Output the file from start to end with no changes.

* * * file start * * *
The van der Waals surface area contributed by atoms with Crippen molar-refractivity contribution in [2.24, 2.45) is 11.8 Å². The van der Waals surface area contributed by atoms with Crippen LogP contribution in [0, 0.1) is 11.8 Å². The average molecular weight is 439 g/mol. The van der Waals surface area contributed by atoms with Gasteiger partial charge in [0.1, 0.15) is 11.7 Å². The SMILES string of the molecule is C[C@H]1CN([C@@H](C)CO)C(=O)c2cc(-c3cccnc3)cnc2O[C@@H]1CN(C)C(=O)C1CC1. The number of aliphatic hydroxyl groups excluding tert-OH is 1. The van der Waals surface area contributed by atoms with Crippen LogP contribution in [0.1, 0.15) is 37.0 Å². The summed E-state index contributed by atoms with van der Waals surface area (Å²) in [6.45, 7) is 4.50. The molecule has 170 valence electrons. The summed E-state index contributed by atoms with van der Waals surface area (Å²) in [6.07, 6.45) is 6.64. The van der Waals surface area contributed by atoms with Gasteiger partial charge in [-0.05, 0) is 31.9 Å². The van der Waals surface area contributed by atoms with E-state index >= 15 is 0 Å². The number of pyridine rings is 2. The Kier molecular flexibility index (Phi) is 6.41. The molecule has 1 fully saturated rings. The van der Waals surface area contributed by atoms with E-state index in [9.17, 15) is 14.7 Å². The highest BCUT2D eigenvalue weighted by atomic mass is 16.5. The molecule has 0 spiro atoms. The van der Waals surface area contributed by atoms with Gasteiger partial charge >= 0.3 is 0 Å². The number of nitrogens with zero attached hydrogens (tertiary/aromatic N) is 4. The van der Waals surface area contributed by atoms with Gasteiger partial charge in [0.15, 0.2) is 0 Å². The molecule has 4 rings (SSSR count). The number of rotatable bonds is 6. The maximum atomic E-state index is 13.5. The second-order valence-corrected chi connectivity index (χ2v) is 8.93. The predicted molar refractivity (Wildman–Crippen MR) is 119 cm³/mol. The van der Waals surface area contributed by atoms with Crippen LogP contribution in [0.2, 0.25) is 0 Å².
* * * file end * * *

The van der Waals surface area contributed by atoms with Crippen molar-refractivity contribution in [2.24, 2.45) is 11.8 Å². The van der Waals surface area contributed by atoms with Crippen LogP contribution in [0, 0.1) is 11.8 Å². The average molecular weight is 439 g/mol. The van der Waals surface area contributed by atoms with Gasteiger partial charge in [0.1, 0.15) is 11.7 Å². The SMILES string of the molecule is C[C@H]1CN([C@@H](C)CO)C(=O)c2cc(-c3cccnc3)cnc2O[C@@H]1CN(C)C(=O)C1CC1. The number of aliphatic hydroxyl groups excluding tert-OH is 1. The van der Waals surface area contributed by atoms with Crippen LogP contribution in [0.1, 0.15) is 37.0 Å². The summed E-state index contributed by atoms with van der Waals surface area (Å²) in [6.45, 7) is 4.50. The molecule has 170 valence electrons. The summed E-state index contributed by atoms with van der Waals surface area (Å²) in [6.07, 6.45) is 6.64. The van der Waals surface area contributed by atoms with Gasteiger partial charge in [-0.05, 0) is 31.9 Å². The van der Waals surface area contributed by atoms with E-state index >= 15 is 0 Å². The number of pyridine rings is 2. The Kier molecular flexibility index (Phi) is 6.41. The molecule has 1 fully saturated rings. The van der Waals surface area contributed by atoms with E-state index in [9.17, 15) is 14.7 Å². The highest BCUT2D eigenvalue weighted by atomic mass is 16.5. The molecule has 0 spiro atoms. The van der Waals surface area contributed by atoms with Gasteiger partial charge >= 0.3 is 0 Å². The number of nitrogens with zero attached hydrogens (tertiary/aromatic N) is 4. The van der Waals surface area contributed by atoms with Gasteiger partial charge in [0.15, 0.2) is 0 Å². The molecule has 4 rings (SSSR count). The number of rotatable bonds is 6. The maximum atomic E-state index is 13.5. The second-order valence-corrected chi connectivity index (χ2v) is 8.93. The predicted molar refractivity (Wildman–Crippen MR) is 119 cm³/mol. The van der Waals surface area contributed by atoms with Crippen LogP contribution in [0.2, 0.25) is 0 Å².